Read more about and watch the videos at KHON2 and the DLNR; read more about it at KITV4 and Hawaii News Now. Image courtesy of DLNR; click on it to see the full version.

Graphic of tsunami model

Feb 08: Hawai‘i, vulnerable to tsunamis, prepares for the worst

Hawai‘i is vulnerable to tsunamis and is in the forefront of preparations and research, but the devastating 2011 earthquake and tsunami in Japan led Hawai‘i officials to re-evaluate their plans. Hawai‘i Institute of Geophysics and Planetology (HIGP) director Rhett Butler and Ocean and Resources Engineering (ORE) researcher Kwok Fai Cheung discuss the history and future of tsunamis in Hawai‘i, including the updated evacuation zone maps based on Cheung’s models. It is impossible to predict when the next great quake and resulting tsunami will occur, Butler said, “But it’s just the nature of the tectonic forces on our planet. They just keep marching along, and once you relieve all these stresses with these truly great earthquakes, the water responds.”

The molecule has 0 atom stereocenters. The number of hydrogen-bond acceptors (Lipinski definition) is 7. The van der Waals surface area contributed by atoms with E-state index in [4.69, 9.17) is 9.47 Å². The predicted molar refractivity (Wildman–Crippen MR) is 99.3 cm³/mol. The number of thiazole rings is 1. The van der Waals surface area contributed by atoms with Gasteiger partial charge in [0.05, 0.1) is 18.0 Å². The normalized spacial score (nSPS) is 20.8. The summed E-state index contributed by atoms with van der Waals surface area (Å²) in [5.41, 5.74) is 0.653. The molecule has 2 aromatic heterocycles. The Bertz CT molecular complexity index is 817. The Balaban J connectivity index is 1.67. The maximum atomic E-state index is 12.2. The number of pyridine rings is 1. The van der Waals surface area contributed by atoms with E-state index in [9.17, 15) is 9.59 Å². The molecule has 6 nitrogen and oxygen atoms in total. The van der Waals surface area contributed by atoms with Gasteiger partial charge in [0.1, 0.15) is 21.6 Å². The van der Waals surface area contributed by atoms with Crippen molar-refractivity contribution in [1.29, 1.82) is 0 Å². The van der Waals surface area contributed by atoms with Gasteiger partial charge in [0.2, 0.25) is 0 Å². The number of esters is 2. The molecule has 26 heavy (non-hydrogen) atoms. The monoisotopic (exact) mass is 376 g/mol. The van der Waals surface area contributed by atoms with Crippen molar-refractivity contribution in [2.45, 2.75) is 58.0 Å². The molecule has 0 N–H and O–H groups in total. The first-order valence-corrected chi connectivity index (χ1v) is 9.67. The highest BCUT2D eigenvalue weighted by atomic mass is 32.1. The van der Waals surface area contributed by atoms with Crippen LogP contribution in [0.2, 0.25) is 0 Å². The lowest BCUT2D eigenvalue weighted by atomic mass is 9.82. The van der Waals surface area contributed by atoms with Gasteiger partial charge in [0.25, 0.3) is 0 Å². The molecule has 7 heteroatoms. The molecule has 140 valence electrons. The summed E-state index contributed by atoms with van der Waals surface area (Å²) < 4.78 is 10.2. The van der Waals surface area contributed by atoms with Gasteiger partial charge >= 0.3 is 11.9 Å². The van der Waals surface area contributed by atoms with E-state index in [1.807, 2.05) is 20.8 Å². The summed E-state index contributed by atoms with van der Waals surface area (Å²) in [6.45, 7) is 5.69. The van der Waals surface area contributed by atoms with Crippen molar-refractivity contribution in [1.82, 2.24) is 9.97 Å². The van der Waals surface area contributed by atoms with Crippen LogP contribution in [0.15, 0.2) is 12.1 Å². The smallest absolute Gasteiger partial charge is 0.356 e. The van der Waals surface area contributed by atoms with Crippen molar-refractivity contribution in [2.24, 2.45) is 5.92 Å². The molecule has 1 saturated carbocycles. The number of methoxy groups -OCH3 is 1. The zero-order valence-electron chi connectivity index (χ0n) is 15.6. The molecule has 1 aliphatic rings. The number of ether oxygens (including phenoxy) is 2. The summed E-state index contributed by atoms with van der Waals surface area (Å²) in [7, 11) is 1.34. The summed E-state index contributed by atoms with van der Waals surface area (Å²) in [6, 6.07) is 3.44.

Read more about it and watch the video at Voice of America (the video can also be viewed from our video page) and related VOA blog post. Image courtesy of K.F. Cheung / SOEST.

Photo of Mauna Kea summit.

Feb 06: Hawai‘i heavy rainfall events becoming more frequent

A recent study by SOEST researchers determined that heavy rainfall events have become more frequent over the last 50 years on Hawai‘i Island. For instance, a rare storm with daily precipitation of nearly 12 inches, occurring once every 20 years by 1960, has become a rather common storm event on the Big Island of Hawai‘i — returning every 3–5 years by 2009. In a paper published in the International Journal of Climatology, Ying Chen, a graduate student at the time of the study, and Pao-Shin Chu, professor of Atmospheric Sciences and head of the Hawai‘i State Climate Office, also reported that extreme precipitation events occurred less frequently on O‘ahu and Maui.